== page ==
Live review: Buffalo Go
By Jacob Granger, written on March 3, 2015. Yes, we do live music reviews now. Email firstname.lastname@example.org if you would like a reviewer to come along to your event
And then there were two.
News was filtering through that headliners Between The Reef would not be playing at The Anvil this evening (March 3). Unfortunately, it had emerged that their van had broken down on route to Bournemouth without time to find a stand-in.
I must give accolades to Foxpunch and Buffalo Go for taking a literal approach to the expression: the show must go on. That alone is worthy of professional recognition. Furthermore, kudos to The Anvil for waiving door entry to rescue the show and the handful of non-band members occupying the designated crowd area.
The three-piece Salisbury-based Foxpunch kicked-off the diminished two-band bill. Self-confessed pioneers of “speed grunge”, that said, it leans more towards the punk realms.
The ambiguity and boldness behind this idea is respectable and refreshing: the concept of breaking the three-minute conformity of songs. However, in relying on a full set-list of two-minute or shorter songs, they are penalised by their own admission.
Typically punk anti-vocals, rigid and unsavoury guitar plus drumming so frantic and tense that the set ultimately wore thin and ineffective. It amounted to feeling detached from any palpable fluidity, flavour or dynamic.
The songs are totally unidentifiable from one to another as a consequence of their prematurity, something that makes the resulting cacophonies tiresome, if not irksome. It causes the next song to start before the audience can immerse into the first one, so the set quickly becomes very stuttered and stagnant. Foxpunch are a flurry of fists. They need to develop a clean hook, some successive jabs and a finishing uppercut.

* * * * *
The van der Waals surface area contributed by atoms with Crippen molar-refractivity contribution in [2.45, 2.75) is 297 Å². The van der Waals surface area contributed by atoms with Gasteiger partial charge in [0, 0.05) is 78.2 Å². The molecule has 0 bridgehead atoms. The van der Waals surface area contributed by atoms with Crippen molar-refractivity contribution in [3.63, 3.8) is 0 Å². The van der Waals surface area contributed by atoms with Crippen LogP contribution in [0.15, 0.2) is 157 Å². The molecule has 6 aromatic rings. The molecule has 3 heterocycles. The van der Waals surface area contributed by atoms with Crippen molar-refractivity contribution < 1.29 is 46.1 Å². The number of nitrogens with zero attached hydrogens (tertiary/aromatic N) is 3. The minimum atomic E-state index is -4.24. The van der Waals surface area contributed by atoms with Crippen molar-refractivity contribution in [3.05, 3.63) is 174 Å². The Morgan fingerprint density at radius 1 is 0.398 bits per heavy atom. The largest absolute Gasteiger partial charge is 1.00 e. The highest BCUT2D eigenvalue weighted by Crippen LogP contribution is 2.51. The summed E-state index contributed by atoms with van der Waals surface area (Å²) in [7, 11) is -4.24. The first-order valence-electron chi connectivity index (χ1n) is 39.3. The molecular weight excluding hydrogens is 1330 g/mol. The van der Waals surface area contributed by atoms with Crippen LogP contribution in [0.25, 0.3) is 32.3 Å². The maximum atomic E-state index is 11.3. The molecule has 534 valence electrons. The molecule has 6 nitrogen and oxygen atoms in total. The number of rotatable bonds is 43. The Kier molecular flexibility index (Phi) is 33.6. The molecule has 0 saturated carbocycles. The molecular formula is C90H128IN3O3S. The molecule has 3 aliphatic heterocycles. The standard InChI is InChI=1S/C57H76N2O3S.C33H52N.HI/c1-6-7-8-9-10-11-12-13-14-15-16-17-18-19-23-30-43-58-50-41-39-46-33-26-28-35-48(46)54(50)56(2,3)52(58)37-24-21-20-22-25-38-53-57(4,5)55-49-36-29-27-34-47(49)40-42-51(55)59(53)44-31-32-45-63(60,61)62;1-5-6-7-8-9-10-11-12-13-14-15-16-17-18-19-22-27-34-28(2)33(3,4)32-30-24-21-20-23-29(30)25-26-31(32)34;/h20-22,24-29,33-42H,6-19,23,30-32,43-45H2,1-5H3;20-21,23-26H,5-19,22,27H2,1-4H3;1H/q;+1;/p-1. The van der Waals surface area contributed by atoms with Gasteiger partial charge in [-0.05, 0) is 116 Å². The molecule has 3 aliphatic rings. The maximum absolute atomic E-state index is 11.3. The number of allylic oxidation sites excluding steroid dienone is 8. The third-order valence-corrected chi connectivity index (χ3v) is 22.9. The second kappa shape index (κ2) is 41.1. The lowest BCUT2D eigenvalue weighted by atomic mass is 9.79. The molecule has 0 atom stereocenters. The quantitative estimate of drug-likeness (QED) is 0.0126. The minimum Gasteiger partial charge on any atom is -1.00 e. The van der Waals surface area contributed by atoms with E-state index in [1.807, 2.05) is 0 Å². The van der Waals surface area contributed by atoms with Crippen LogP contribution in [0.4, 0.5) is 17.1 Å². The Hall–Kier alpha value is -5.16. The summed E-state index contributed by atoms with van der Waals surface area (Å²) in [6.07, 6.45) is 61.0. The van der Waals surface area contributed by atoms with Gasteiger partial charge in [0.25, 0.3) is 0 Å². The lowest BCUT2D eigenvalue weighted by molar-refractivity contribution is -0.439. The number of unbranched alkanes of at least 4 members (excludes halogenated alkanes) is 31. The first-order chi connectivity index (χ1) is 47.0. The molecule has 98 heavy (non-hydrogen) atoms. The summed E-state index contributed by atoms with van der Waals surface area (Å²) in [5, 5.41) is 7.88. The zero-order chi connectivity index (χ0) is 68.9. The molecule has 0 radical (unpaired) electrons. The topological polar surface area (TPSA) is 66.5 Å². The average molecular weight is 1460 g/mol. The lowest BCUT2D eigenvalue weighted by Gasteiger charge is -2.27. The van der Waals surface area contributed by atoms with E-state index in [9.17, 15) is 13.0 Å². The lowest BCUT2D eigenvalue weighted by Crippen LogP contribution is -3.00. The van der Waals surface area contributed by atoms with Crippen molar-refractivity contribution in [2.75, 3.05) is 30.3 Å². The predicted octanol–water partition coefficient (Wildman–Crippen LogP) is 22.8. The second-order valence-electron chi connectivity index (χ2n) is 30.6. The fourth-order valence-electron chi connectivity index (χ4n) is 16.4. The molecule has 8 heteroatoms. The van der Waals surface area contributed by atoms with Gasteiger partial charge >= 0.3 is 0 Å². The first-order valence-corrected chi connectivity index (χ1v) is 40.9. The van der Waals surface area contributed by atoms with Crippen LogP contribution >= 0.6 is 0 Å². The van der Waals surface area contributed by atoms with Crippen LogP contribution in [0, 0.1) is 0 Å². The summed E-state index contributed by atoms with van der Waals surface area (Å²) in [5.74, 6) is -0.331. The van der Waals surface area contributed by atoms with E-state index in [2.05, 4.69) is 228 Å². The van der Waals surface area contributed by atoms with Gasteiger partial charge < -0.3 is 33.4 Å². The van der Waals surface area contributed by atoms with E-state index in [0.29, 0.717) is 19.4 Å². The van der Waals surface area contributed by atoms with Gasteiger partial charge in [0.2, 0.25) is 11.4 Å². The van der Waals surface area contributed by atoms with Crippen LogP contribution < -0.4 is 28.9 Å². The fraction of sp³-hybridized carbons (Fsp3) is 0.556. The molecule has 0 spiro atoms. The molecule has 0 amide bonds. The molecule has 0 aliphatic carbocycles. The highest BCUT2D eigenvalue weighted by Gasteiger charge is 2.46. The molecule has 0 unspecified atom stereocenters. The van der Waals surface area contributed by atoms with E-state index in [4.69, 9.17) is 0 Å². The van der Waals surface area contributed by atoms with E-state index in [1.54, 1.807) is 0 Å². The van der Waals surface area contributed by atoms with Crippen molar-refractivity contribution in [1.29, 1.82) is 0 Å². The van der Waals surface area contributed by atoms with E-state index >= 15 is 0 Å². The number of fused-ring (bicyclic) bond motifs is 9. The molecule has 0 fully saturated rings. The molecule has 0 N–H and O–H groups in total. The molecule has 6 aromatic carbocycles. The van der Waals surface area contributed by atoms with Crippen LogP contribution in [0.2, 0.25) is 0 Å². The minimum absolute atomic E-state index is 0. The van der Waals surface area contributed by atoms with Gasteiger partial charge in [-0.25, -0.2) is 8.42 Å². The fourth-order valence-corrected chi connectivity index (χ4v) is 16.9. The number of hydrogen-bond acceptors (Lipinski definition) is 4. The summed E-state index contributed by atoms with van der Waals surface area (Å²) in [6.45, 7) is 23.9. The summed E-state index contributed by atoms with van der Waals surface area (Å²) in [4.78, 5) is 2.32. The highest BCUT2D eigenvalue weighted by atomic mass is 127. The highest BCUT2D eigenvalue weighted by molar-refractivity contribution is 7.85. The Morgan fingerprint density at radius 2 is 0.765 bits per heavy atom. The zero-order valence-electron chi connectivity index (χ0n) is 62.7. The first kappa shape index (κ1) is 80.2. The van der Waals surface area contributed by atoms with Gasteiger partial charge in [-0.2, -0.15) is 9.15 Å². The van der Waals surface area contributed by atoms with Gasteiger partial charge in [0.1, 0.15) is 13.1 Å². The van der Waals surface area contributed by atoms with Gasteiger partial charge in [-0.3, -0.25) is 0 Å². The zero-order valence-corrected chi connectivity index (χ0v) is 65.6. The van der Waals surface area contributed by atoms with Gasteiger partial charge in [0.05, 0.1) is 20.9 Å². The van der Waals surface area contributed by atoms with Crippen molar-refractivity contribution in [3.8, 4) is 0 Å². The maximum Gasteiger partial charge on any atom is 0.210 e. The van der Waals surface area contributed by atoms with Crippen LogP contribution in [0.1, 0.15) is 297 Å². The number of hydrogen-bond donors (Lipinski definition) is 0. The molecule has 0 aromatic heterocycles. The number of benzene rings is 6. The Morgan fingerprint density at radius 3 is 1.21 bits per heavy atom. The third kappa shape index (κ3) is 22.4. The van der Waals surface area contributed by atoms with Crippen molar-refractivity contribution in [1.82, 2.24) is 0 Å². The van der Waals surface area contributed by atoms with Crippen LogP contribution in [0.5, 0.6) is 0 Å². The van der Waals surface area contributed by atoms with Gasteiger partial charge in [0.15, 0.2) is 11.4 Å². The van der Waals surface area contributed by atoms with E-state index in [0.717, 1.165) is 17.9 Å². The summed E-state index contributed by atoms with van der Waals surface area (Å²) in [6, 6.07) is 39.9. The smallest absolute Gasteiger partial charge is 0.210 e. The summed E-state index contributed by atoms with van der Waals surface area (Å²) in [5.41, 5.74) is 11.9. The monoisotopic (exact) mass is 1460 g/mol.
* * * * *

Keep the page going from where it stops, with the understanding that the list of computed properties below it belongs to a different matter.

Buffalo Go provided the pop to the punk on this evening. They sound somewhere between Four Year Strong and Neck Deep, perhaps more pronounced on the former. But they are local… we like that.
This was a notable occasion for debutant bassist Josh Halbert, who said: “It went really well, considering we’ve been working from June, I felt it was a good comeback [for Buffalo Go]”.
Five members make up the unorthodox yet effective line-up. Two lead vocalists plus one backing laid a strong vocal performance, whilst three guitarists wove together tight-knit and textured tracks. It may be a blessing in disguise the headliners couldn’t turn up, as they would have been a tough act to follow. Definitely one to watch.
Now Josh is planning more shows with the hometown act: “Hopefully we can play within the local area, get more gigs and fan-base and go on from there.”
It’s a pity that upcoming bands play consistently empty shows. Although Bournemouth seems to be reviving in the quality of acts announced, more should be done to support these types of shows. If you are planning a similar event, do get in touch – we can help.
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